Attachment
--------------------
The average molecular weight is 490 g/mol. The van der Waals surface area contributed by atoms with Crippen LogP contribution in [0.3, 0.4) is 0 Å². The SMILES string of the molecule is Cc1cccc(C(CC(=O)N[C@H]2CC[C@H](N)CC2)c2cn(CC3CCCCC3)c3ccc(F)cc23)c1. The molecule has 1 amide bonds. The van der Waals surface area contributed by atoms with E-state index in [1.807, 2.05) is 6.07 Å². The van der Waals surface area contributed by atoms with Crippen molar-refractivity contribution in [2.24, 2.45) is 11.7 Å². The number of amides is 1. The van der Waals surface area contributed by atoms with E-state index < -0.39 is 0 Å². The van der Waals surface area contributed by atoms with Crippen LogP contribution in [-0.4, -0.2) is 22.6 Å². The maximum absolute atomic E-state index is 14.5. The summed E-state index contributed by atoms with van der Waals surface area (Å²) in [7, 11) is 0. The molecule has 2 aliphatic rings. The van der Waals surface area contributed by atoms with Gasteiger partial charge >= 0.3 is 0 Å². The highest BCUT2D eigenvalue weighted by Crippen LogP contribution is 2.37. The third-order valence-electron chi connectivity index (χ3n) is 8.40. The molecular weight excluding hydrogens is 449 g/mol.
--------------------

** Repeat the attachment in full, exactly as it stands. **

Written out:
The average molecular weight is 490 g/mol. The van der Waals surface area contributed by atoms with Crippen LogP contribution in [0.3, 0.4) is 0 Å². The SMILES string of the molecule is Cc1cccc(C(CC(=O)N[C@H]2CC[C@H](N)CC2)c2cn(CC3CCCCC3)c3ccc(F)cc23)c1. The molecule has 1 amide bonds. The van der Waals surface area contributed by atoms with E-state index in [1.807, 2.05) is 6.07 Å². The van der Waals surface area contributed by atoms with Crippen molar-refractivity contribution in [2.24, 2.45) is 11.7 Å². The number of amides is 1. The van der Waals surface area contributed by atoms with E-state index < -0.39 is 0 Å². The van der Waals surface area contributed by atoms with Crippen LogP contribution in [-0.4, -0.2) is 22.6 Å². The maximum absolute atomic E-state index is 14.5. The summed E-state index contributed by atoms with van der Waals surface area (Å²) in [7, 11) is 0. The molecule has 2 aliphatic rings. The van der Waals surface area contributed by atoms with Gasteiger partial charge >= 0.3 is 0 Å². The highest BCUT2D eigenvalue weighted by Crippen LogP contribution is 2.37. The third-order valence-electron chi connectivity index (χ3n) is 8.40. The molecular weight excluding hydrogens is 449 g/mol.